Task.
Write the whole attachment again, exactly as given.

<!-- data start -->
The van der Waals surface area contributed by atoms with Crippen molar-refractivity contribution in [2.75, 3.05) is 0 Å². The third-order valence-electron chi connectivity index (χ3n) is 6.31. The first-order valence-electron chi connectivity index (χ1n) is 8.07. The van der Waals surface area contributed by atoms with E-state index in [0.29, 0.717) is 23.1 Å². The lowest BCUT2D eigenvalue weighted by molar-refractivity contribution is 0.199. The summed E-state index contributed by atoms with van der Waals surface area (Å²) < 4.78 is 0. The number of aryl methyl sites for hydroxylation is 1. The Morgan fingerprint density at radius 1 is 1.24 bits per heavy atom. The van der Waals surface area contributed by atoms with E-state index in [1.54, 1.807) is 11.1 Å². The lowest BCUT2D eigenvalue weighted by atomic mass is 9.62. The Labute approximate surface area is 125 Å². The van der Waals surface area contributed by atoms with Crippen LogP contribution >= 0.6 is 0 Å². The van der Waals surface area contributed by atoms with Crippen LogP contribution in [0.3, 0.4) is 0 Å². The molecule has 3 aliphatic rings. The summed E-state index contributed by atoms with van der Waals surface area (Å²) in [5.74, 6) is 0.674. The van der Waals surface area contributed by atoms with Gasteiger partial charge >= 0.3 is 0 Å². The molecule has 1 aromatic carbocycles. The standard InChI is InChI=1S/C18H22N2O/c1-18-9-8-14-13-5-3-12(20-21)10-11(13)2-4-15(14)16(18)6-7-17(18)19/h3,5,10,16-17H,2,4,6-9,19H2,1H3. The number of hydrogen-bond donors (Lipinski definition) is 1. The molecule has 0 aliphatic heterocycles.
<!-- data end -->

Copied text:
The van der Waals surface area contributed by atoms with Crippen molar-refractivity contribution in [2.75, 3.05) is 0 Å². The third-order valence-electron chi connectivity index (χ3n) is 6.31. The first-order valence-electron chi connectivity index (χ1n) is 8.07. The van der Waals surface area contributed by atoms with E-state index in [0.29, 0.717) is 23.1 Å². The lowest BCUT2D eigenvalue weighted by molar-refractivity contribution is 0.199. The summed E-state index contributed by atoms with van der Waals surface area (Å²) < 4.78 is 0. The number of aryl methyl sites for hydroxylation is 1. The Morgan fingerprint density at radius 1 is 1.24 bits per heavy atom. The van der Waals surface area contributed by atoms with E-state index in [1.54, 1.807) is 11.1 Å². The lowest BCUT2D eigenvalue weighted by atomic mass is 9.62. The Labute approximate surface area is 125 Å². The van der Waals surface area contributed by atoms with Crippen LogP contribution >= 0.6 is 0 Å². The van der Waals surface area contributed by atoms with Crippen LogP contribution in [0.3, 0.4) is 0 Å². The molecule has 3 aliphatic rings. The summed E-state index contributed by atoms with van der Waals surface area (Å²) in [5.74, 6) is 0.674. The van der Waals surface area contributed by atoms with Gasteiger partial charge >= 0.3 is 0 Å². The molecule has 1 aromatic carbocycles. The standard InChI is InChI=1S/C18H22N2O/c1-18-9-8-14-13-5-3-12(20-21)10-11(13)2-4-15(14)16(18)6-7-17(18)19/h3,5,10,16-17H,2,4,6-9,19H2,1H3. The number of hydrogen-bond donors (Lipinski definition) is 1. The molecule has 0 aliphatic heterocycles.